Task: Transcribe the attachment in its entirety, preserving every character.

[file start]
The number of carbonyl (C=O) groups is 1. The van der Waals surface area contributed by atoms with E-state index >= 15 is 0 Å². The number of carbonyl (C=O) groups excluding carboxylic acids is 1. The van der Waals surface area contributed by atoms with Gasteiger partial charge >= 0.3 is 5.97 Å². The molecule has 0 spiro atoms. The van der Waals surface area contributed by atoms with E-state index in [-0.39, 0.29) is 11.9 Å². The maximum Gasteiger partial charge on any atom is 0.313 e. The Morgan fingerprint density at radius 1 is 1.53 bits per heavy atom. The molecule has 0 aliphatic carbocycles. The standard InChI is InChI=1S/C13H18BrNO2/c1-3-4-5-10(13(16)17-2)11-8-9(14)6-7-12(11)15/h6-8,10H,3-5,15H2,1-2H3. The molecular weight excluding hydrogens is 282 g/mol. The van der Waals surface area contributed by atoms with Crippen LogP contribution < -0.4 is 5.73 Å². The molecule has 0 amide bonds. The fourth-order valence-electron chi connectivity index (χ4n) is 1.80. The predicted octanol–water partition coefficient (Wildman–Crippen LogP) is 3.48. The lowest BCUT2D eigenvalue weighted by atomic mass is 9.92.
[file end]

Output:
The number of carbonyl (C=O) groups is 1. The van der Waals surface area contributed by atoms with E-state index >= 15 is 0 Å². The number of carbonyl (C=O) groups excluding carboxylic acids is 1. The van der Waals surface area contributed by atoms with Gasteiger partial charge >= 0.3 is 5.97 Å². The molecule has 0 spiro atoms. The van der Waals surface area contributed by atoms with E-state index in [-0.39, 0.29) is 11.9 Å². The maximum Gasteiger partial charge on any atom is 0.313 e. The Morgan fingerprint density at radius 1 is 1.53 bits per heavy atom. The molecule has 0 aliphatic carbocycles. The standard InChI is InChI=1S/C13H18BrNO2/c1-3-4-5-10(13(16)17-2)11-8-9(14)6-7-12(11)15/h6-8,10H,3-5,15H2,1-2H3. The molecular weight excluding hydrogens is 282 g/mol. The van der Waals surface area contributed by atoms with Crippen LogP contribution < -0.4 is 5.73 Å². The molecule has 0 amide bonds. The fourth-order valence-electron chi connectivity index (χ4n) is 1.80. The predicted octanol–water partition coefficient (Wildman–Crippen LogP) is 3.48. The lowest BCUT2D eigenvalue weighted by atomic mass is 9.92.